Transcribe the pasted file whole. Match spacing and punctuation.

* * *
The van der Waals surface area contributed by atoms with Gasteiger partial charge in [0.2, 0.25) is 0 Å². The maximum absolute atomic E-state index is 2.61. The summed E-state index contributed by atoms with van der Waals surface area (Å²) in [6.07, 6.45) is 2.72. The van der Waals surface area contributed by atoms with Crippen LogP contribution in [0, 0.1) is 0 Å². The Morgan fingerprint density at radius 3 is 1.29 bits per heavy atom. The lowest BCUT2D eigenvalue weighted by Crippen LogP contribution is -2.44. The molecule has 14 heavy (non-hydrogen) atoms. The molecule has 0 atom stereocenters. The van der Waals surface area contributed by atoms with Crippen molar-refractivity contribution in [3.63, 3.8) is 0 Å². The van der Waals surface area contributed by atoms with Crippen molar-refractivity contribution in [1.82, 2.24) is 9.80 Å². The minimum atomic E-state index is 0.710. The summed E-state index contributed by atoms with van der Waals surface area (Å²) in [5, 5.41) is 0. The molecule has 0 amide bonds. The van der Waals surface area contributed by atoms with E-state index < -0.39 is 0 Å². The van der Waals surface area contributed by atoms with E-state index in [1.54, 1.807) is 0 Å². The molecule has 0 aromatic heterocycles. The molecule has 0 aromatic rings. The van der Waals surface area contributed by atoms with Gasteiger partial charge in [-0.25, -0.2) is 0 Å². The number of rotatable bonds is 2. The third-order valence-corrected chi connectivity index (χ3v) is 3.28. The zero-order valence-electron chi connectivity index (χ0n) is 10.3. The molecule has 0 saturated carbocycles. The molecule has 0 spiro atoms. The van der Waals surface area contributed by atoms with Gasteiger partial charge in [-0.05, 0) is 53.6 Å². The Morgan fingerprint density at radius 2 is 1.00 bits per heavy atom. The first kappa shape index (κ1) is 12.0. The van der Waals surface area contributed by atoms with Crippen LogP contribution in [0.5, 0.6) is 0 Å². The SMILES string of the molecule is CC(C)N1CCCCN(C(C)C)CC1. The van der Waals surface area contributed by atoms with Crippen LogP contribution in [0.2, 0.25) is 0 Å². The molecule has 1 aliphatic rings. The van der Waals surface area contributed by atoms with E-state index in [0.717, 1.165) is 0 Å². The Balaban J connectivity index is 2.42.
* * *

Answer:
The van der Waals surface area contributed by atoms with Gasteiger partial charge in [0.2, 0.25) is 0 Å². The maximum absolute atomic E-state index is 2.61. The summed E-state index contributed by atoms with van der Waals surface area (Å²) in [6.07, 6.45) is 2.72. The van der Waals surface area contributed by atoms with Crippen LogP contribution in [0, 0.1) is 0 Å². The Morgan fingerprint density at radius 3 is 1.29 bits per heavy atom. The lowest BCUT2D eigenvalue weighted by Crippen LogP contribution is -2.44. The molecule has 14 heavy (non-hydrogen) atoms. The molecule has 0 atom stereocenters. The van der Waals surface area contributed by atoms with Crippen molar-refractivity contribution in [3.63, 3.8) is 0 Å². The van der Waals surface area contributed by atoms with Crippen molar-refractivity contribution in [1.82, 2.24) is 9.80 Å². The minimum atomic E-state index is 0.710. The summed E-state index contributed by atoms with van der Waals surface area (Å²) in [5, 5.41) is 0. The molecule has 0 amide bonds. The van der Waals surface area contributed by atoms with E-state index < -0.39 is 0 Å². The van der Waals surface area contributed by atoms with E-state index in [1.54, 1.807) is 0 Å². The molecule has 0 aromatic heterocycles. The molecule has 0 aromatic rings. The van der Waals surface area contributed by atoms with Gasteiger partial charge in [-0.25, -0.2) is 0 Å². The number of rotatable bonds is 2. The third-order valence-corrected chi connectivity index (χ3v) is 3.28. The zero-order valence-electron chi connectivity index (χ0n) is 10.3. The molecule has 0 saturated carbocycles. The molecule has 0 spiro atoms. The van der Waals surface area contributed by atoms with Gasteiger partial charge in [-0.05, 0) is 53.6 Å². The Morgan fingerprint density at radius 2 is 1.00 bits per heavy atom. The first kappa shape index (κ1) is 12.0. The van der Waals surface area contributed by atoms with Crippen LogP contribution in [0.5, 0.6) is 0 Å². The SMILES string of the molecule is CC(C)N1CCCCN(C(C)C)CC1. The van der Waals surface area contributed by atoms with Crippen LogP contribution in [0.2, 0.25) is 0 Å². The molecule has 1 aliphatic rings. The van der Waals surface area contributed by atoms with E-state index in [0.717, 1.165) is 0 Å². The Balaban J connectivity index is 2.42.